It's Always Sunny in Sunnylands
Sunnylands is not only a beautiful Californian desert oasis but also a storied location that doubles as a place of historical resonance, relaxing hospitality, and global diplomacy.
Visiting during a pandemic necessitates different precautions and limitations. We checked the helpful Sunnylands website prior to our Palm Springs trip and knew that the gardens were open (yay for free admission!) and that the exhibition center and historic estate were currently closed. Normally, the spacious, contemporary Sunnylands center houses "a rotating art exhibition, café, gift shop, and multimedia offerings that detail the history of Sunnylands and its founders, Walter and Leonore Annenberg". We made a mental note to come back during non-pandemic times, but in the meantime, there are still close to 15 acres of gardens and walking paths to explore.
What's striking about Sunnylands is how well organized and well adjusted the organization's approach has been to these times of corona(virus). We noted this in the website itself and also when we made our first stop at the outdoor information tent. We were promptly greeted by a friendly (masked) face who also had a big photo ID badge with the person's smiling face sans mask, some hand sanitizer, and helpful intro info (available digitally), including information about Sunnyland's various self-guided garden audio walks.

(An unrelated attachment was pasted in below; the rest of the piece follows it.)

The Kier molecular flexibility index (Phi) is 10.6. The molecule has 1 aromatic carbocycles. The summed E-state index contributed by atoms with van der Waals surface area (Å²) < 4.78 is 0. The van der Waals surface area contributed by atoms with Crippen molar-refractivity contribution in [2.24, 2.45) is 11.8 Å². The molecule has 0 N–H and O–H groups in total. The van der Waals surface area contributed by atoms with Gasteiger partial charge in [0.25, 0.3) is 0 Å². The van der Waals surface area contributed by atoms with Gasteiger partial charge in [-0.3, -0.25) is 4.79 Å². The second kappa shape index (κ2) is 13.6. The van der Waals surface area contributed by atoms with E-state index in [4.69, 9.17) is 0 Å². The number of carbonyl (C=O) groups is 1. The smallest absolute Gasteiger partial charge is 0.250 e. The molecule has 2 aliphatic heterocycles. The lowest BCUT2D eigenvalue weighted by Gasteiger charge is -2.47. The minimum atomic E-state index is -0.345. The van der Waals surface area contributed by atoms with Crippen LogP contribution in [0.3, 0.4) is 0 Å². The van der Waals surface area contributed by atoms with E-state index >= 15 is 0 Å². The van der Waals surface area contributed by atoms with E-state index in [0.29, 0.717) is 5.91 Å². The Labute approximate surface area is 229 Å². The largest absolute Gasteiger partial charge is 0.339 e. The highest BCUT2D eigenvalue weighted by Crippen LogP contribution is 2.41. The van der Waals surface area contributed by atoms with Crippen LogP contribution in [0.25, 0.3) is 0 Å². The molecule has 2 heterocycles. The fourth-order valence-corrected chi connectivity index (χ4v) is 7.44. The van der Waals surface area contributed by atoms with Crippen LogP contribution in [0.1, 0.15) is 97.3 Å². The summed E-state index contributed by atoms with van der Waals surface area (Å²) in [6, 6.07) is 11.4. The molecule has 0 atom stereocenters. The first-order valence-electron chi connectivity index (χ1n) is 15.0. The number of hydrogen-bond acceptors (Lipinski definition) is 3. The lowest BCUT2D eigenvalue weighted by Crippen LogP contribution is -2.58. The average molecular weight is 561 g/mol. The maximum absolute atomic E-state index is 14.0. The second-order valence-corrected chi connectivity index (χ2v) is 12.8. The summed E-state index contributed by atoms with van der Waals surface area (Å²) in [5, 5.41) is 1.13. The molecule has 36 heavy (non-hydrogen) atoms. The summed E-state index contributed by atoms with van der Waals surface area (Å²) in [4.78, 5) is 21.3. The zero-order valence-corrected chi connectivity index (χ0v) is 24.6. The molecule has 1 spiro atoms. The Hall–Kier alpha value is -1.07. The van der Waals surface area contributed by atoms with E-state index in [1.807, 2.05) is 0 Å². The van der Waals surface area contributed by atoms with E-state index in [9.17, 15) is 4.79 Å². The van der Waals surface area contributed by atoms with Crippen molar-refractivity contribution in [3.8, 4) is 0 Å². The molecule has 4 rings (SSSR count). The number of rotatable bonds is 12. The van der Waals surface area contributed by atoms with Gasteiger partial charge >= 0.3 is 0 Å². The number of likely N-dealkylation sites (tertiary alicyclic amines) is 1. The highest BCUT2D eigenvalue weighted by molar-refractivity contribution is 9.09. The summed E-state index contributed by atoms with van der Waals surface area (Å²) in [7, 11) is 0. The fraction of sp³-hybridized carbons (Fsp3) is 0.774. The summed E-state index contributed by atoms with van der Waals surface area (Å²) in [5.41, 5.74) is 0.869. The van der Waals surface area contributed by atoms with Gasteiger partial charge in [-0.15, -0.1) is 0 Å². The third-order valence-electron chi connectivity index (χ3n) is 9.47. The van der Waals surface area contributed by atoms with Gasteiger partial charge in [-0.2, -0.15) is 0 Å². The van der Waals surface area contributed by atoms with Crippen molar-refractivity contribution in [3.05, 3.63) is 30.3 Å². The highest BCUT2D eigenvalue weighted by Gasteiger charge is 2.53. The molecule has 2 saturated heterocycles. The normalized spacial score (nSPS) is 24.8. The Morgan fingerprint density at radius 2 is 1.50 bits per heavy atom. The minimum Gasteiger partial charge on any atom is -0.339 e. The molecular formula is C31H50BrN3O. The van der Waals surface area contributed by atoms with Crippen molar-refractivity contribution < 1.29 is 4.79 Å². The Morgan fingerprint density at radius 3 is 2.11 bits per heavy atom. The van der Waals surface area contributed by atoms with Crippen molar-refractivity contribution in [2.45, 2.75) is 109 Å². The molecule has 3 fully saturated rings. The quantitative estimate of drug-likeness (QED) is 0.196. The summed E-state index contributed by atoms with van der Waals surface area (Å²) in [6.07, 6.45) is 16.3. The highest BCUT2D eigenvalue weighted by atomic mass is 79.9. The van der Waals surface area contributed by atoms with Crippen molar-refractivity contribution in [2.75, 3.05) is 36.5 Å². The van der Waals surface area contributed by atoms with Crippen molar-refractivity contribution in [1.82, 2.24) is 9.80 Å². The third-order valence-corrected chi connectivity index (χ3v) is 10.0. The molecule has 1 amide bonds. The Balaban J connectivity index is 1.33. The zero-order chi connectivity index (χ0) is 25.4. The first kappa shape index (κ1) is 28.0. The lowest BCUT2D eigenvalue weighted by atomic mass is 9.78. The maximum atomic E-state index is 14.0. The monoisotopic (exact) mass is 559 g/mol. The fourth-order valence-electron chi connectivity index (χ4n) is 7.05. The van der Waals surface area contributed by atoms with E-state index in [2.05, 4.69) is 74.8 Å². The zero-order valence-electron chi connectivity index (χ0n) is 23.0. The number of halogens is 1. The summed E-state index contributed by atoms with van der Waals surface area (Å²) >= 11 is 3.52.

With over 70 species of native and arid-adapted plants from North and South America, Africa, and the Mediterranean, such bountiful and beautiful plant life made up quite a feast for our eyes.
There's even an adorable bird "hotel" called The Feathered Hilton for any fine feathered friends who want to stop by.
Sunnylands also has a small labyrinth (anyone else think of minotaurs whenever they hear the word "labyrinth"?) with rows of winding Wedelia. Visitors are welcome to wander through at their own pace. Several trees tower above the labyrinth, creating some welcome shade and a peaceful atmosphere.
One of the popular attractions at Sunnylands is a replica of the bench that President Barack Obama gave President Xi Jinping of China when they met at Sunnylands during the U.S.-China Summit of June 2013, which has been termed a “shirtsleeve summit” for its more informal attire (and location).
We stopped to take photos for some fellow tourists who asked and assured us of their cell phone sanitation practices; they offered to return the favor, but we were deterred by large fire ants scurrying around the bench. Also, in this day and age, even though I wipe my cell phone down with rubbing alcohol frequently, I wouldn't feel comfortable asking a stranger to touch my cell phone anyway.
Sidebar: consider wearing fire ant appropriate attire when visiting... But what exactly would that be? I suppose it's whatever you feel comfortable wearing when you are in the vicinity of fire ants.
We loved seeing the mountains on the horizon while wandering the grounds:
Some shots of the mid-century modern style of the Sunnylands center, with its signature roof and circular driveway:
Last but not least, Sunnyland's bathroom facilities are very clean and well organized. There is someone stationed near the facilities to instruct guests to use hand sanitizer before entering each single occupancy restroom.
Another view of the majestic mountains on the way to Sunnyland's restrooms and parking lot:
Have you been inside Sunnylands before? We'll be looking forward to coming back when the exhibition center and indoor facilities reopen.
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